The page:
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IICSA published its final Report in October 2022. This website was last updated in January 2023.



The man who raped Sally when she was a teenage girl continued to intimidate her with mockery

All names and identifying details have been changed.

Participants have given us permission to share their experiences.

Sally was raped as a teenager and feels that a teacher in her school was complicit in this crime.

The rapist was a friend of the teacher, and also worked at the school. Sally says her abuser bought presents for her and the teacher encouraged her to meet him. At the time, she did not know about grooming.

One day she was walking home with a group of young people and as they passed the abuser’s home. He came out and started talking to her. He separated Sally from the group and took her into his home, where he raped her.

This only happened once, but the rapist continually mocked Sally when he saw her in school and when she walked home past his home. She says this mocking helped silence her and ensure she did not report what happened.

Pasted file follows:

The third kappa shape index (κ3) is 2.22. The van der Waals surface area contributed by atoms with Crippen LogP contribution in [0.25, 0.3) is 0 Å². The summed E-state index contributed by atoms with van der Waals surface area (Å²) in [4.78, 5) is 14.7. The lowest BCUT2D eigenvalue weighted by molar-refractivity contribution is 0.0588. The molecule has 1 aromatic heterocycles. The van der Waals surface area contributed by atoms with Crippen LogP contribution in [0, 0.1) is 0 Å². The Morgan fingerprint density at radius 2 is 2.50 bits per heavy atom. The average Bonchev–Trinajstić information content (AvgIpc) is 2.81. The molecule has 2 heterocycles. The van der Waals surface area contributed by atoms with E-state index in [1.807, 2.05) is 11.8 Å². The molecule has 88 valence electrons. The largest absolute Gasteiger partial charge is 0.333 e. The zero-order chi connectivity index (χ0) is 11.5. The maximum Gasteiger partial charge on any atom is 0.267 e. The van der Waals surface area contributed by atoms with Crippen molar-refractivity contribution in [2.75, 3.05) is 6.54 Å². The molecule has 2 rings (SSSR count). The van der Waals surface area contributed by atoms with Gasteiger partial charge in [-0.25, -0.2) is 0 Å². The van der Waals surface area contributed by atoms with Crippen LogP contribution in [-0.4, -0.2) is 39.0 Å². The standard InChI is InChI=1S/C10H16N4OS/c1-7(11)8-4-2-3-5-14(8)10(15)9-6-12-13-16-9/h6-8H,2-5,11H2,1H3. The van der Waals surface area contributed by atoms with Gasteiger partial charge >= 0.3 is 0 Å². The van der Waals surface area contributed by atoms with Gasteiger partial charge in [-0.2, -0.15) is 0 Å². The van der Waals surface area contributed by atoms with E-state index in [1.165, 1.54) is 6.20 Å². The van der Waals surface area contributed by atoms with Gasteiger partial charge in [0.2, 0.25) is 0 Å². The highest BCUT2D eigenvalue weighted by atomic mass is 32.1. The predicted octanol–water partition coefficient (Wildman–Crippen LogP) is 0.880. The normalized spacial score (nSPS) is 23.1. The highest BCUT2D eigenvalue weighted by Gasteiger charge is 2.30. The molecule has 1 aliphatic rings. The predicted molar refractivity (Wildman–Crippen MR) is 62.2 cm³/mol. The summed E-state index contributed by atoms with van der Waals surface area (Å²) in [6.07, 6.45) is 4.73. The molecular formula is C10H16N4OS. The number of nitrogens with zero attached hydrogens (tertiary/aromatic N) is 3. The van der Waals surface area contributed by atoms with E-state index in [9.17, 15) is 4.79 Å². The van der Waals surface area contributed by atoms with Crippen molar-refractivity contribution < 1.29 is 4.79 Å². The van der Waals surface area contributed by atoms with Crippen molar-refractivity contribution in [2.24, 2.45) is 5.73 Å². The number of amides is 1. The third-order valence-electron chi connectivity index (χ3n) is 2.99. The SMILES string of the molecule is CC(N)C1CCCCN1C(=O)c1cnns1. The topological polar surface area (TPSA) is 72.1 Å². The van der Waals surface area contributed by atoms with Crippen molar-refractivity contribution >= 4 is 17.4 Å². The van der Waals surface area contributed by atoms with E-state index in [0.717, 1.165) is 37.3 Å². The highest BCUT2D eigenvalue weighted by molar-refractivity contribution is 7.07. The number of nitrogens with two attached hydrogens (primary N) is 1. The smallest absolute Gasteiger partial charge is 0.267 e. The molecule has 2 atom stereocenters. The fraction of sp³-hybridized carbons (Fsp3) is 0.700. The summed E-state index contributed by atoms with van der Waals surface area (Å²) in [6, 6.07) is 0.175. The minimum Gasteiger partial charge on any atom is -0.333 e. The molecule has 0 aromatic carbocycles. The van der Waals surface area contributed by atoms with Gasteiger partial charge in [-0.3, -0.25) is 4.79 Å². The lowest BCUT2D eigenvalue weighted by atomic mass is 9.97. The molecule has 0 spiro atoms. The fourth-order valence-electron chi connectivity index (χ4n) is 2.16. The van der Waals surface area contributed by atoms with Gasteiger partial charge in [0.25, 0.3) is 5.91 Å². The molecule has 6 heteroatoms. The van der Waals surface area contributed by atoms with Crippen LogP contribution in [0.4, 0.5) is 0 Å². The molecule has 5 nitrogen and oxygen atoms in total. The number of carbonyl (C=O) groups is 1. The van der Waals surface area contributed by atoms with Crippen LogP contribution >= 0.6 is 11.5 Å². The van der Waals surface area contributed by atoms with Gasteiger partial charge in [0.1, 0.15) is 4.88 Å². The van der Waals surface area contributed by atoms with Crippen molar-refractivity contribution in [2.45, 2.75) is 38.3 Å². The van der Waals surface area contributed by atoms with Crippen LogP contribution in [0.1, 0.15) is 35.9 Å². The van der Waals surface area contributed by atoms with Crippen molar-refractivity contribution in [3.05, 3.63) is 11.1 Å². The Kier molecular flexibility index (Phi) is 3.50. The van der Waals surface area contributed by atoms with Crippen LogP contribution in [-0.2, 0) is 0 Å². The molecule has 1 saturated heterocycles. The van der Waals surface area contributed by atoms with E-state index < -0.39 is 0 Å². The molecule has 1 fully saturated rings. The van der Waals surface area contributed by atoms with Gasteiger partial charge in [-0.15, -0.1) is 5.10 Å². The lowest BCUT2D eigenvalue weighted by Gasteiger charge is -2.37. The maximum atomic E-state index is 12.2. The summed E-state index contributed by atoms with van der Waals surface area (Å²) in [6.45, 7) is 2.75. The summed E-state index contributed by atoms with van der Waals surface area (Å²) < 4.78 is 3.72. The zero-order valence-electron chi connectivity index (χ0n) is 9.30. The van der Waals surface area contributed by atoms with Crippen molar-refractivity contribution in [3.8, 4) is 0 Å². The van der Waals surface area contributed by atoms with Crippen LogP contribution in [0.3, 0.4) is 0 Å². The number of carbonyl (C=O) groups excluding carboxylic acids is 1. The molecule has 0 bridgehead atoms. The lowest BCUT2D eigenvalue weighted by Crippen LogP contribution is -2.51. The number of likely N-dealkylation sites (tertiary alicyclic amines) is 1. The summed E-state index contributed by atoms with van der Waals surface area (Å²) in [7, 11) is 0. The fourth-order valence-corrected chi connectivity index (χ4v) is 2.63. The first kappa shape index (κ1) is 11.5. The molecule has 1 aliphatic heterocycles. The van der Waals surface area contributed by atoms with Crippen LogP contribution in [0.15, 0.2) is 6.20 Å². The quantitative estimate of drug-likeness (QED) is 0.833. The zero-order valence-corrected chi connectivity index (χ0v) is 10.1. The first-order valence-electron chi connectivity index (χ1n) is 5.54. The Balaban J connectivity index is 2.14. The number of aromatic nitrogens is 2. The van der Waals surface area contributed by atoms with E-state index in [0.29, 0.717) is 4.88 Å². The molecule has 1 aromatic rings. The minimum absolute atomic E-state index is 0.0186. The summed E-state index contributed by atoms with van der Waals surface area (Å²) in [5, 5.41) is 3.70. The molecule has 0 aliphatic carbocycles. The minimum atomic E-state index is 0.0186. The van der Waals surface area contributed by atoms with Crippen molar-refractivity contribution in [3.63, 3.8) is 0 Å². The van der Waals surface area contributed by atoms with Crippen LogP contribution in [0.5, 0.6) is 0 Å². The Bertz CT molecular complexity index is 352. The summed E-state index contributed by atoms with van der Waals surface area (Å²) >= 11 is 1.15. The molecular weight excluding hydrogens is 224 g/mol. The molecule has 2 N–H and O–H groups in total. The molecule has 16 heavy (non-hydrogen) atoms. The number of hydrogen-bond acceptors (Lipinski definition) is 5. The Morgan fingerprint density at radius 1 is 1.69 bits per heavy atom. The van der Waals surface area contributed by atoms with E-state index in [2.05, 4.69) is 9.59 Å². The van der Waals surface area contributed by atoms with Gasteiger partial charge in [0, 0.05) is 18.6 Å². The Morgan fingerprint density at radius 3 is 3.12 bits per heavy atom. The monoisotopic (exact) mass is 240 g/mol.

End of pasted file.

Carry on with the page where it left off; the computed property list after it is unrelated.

She believes the teacher encouraged the relationship between her and her abuser  because she had spoken up in class and disagreed with him. She thinks the teacher wanted her to be punished and that he knew what had happened to her.

Sally describes the impact of the abuse as devastating. It affected her confidence, her personality was ‘annihilated’ and she became suicidal.

She blamed herself for what happened and thought of herself a ‘slut’ and a ‘hussy’. She was sure that if she told her family, they would also blame her. Her education suffered, and she left school with no qualifications.

Sally says she thinks social justice is important and that is one of reasons she chose to share her experience. She intends to report her abuse to help prevent others being abused.

She believes it should be a legal requirement to report child abuse. She says it should be the responsibility of the person who knows about the abuse to escalate it to authorities that can help the child, such as the police, and not just report abuse internally within an organisation. She adds that there need to be sanctions for not reporting a disclosure or details of abuse.

Sally also thinks there should be better sex education in schools that includes advising about friendships and that relationships do not need to be sexual.

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